Shell, SoftBank weigh bids for Asia renewables firm worth up to $5 billion – Yesterday’s brief saw Equis Energy’s renewable portfolio mentioned as being in high demand  – today we get to see some of the players – Royal Dutch Shell (RDSa.L) and SoftBank (9984.T) are among several global groups considering bidding for Equis Energy, Asia’s largest independent renewable energy producer valued at up to $5 billion. Equis owns a portfolio of 97 projects comprising solar, wind and hydro generation assets spread across countries including Japan, India, Philippines and Australia. ther potential suitors include French utility Engie (ENGIE.PA), a combined bid by Japanese financial conglomerate Orix Corp (8591.T) and Dutch pension fund APG, and a joint bid from infrastructure investor I Squared Capital and a Japanese trading company

Mercom: VCs invested US$480 million in battery energy storage in first half of 2017 – VCs in the first six months of this year put nearly half a billion dollars (US$480 million) into energy storage companies, smashing the US$179 million figure raised in the first half of 2016. The average deal size appears to have jumped significantly too – the H1 2017 figure came from 18 deals in total, while the H1 2016 figure was actually from a larger pool of 20 deals. – First comes the research, then the business plans, then the products, and THEN the projects. The hundreds of millions are being invested is a good sign for future innovation.

NASA Seeking BIG Ideas for Solar Power on Mars – Goals of the NASA programs: 1. Novel packaging, deployment, retraction, and dust-abatement concepts, 2. Lightweight, compact components including booms, ribs, substrates, and mechanisms, 3. Optimized use of advanced ultra-lightweight materials and high efficiency solar cells, 4. Validated modeling, analysis, and simulation techniques, 5. High-fidelity, functioning laboratory models and test methods. Anytime NASA does stuff, there is always a benefit that comes to the rest of the world. Let’s cheer these students on – and if you know anyone that should be working on this – give them a nudge.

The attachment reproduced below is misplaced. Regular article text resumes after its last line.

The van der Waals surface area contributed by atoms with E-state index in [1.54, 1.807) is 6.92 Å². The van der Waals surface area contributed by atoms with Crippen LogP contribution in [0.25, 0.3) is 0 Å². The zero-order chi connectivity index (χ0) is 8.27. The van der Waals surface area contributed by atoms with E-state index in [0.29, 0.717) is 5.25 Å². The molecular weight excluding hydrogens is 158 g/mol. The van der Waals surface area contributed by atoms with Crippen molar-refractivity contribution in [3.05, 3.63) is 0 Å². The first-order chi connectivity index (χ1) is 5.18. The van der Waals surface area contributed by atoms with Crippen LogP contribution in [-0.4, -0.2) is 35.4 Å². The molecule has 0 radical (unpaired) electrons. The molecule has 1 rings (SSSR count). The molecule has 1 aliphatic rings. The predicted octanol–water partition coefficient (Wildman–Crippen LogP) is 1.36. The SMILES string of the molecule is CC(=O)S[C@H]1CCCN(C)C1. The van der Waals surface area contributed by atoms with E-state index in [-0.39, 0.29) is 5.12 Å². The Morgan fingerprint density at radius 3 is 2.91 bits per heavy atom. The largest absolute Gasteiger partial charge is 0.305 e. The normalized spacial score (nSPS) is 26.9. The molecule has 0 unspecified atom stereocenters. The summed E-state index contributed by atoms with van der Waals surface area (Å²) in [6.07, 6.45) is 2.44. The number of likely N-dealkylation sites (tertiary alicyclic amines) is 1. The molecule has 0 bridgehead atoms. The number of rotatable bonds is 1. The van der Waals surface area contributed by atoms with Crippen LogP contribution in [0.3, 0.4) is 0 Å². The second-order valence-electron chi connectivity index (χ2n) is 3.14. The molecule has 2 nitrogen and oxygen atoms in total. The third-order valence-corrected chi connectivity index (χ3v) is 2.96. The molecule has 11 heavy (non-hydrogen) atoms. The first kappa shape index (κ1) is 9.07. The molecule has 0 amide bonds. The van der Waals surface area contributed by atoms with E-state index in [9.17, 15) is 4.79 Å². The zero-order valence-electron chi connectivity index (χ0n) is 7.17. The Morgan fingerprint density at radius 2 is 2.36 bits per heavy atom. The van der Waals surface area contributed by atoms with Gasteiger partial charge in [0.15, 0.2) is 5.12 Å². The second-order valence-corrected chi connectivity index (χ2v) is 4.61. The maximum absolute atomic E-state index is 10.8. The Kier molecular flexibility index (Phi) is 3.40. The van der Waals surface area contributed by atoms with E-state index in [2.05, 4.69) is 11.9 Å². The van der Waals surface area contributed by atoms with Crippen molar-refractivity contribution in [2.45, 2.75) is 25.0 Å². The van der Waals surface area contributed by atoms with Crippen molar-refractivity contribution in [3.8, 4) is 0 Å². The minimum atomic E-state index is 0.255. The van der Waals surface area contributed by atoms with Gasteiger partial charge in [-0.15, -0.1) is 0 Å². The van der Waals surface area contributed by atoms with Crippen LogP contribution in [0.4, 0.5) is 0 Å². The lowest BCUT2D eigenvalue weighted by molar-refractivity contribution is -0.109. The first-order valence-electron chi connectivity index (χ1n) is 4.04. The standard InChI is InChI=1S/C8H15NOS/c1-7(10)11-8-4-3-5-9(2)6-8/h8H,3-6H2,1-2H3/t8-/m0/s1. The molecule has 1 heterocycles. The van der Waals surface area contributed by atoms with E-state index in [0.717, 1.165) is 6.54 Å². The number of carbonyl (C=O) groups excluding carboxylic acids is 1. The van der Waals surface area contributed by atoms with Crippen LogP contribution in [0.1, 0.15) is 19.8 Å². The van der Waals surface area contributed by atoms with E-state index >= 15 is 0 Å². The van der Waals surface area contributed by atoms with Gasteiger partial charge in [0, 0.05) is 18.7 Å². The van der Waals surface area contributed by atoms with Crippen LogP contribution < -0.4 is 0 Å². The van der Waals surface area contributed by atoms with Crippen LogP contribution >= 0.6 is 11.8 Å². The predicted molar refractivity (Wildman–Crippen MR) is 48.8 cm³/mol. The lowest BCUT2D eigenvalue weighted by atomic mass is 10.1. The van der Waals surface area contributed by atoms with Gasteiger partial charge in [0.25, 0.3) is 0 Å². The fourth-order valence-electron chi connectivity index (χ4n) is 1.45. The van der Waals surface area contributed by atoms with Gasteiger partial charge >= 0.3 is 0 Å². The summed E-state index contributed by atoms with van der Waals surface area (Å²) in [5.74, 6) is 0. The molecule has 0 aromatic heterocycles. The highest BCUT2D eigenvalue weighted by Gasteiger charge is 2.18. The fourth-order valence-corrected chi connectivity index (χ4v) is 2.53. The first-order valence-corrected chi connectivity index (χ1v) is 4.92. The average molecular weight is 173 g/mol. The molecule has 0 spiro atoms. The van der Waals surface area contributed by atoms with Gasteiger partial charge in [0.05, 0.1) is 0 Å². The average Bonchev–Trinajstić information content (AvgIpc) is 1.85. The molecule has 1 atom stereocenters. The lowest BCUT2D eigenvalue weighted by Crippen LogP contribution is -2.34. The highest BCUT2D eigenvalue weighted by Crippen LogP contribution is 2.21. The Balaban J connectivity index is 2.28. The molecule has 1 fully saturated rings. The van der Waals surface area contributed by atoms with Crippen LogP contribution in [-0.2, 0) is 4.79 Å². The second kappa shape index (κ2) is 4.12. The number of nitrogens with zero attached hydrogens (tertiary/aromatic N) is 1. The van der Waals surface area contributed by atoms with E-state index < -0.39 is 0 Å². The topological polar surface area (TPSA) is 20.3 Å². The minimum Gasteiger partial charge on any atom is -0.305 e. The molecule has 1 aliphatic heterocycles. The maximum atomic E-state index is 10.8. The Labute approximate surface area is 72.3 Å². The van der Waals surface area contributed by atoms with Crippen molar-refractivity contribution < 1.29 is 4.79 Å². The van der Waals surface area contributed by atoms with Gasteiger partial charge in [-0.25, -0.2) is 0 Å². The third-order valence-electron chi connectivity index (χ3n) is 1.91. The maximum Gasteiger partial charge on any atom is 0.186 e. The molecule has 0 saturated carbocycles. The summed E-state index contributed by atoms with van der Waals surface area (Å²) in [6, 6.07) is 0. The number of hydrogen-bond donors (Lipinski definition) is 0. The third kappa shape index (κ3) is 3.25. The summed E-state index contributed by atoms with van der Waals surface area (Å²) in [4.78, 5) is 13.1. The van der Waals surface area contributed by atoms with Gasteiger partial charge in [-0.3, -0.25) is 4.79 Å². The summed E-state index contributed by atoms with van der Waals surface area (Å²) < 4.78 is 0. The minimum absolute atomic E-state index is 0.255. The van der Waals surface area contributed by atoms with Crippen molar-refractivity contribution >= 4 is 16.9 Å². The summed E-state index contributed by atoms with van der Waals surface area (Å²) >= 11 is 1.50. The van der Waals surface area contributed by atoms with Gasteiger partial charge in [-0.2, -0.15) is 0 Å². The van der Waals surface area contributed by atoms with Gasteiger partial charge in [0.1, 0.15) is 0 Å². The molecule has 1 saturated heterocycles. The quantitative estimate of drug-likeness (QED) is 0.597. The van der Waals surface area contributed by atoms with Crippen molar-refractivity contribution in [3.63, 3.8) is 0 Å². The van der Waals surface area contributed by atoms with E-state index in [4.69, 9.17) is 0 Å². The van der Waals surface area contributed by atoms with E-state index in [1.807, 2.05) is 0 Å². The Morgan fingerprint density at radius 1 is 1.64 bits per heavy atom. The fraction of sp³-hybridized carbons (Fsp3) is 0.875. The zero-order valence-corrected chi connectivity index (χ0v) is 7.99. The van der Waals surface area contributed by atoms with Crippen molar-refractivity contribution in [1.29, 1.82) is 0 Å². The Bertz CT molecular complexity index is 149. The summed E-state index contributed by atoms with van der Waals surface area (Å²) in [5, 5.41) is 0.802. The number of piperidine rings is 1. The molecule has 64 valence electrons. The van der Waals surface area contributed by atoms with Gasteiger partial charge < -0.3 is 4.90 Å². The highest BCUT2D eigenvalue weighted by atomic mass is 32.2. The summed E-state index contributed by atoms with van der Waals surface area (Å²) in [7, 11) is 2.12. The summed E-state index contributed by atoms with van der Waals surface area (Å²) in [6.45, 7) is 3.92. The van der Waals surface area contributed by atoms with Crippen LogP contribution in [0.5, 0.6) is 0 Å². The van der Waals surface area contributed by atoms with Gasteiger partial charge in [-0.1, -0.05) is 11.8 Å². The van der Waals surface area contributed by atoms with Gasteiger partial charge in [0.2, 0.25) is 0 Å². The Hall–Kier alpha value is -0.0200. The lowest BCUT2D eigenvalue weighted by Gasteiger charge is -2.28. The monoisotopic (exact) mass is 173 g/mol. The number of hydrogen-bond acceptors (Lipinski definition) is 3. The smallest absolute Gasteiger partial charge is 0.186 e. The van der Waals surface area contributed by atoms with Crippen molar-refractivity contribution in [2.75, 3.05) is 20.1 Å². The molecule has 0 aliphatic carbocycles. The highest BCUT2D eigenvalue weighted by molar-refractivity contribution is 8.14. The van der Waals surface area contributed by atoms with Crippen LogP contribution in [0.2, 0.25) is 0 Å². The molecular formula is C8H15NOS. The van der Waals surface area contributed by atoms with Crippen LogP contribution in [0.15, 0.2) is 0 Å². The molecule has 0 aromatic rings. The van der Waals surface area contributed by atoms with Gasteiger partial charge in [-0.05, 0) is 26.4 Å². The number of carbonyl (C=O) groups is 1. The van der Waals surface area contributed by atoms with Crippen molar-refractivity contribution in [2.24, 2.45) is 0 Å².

People like showing off their stuff – so, lets show off people’s solar homes. SunPower makes great solar panels – some of the best on the planet. Let’s hope they keep making great solar house videos – via this series called SolarCribs. Visit them on Twitter to let them know you liked the video (if you did) – its been a while since they made the first one and maybe they need some love from viewers to make the next one.

I’ll be honest – this chart might more so be for my personal benefit developing commercial and industrial projects, than for you readers (if you’re non-commercial entities). The last column describes how tax benefits are applied to different projects based upon solar+energy storage. MACRS is a description of how depreciation is applied (that businesses get to use) – the 30% ITC everyone gets (you as well) for solar. If storage+solar combined properly – you can get ~60% of a project back in tax benefits fairly quickly as a business. For a homeowner – if 75% of battery system is charged by solar, then you get 30% off that system as well. That helps the economics of a project significantly.

Municipalities make up more than 50% of green bonds – that’s powerful. Local politicians and voters see the financial benefits – in addition to cleaning up the world – from investing in green technologies (clean energy, pollution mitigation, building upgrades, etc).

Header image by Jamey Stillings in Japan, via a recent Bloomberg article.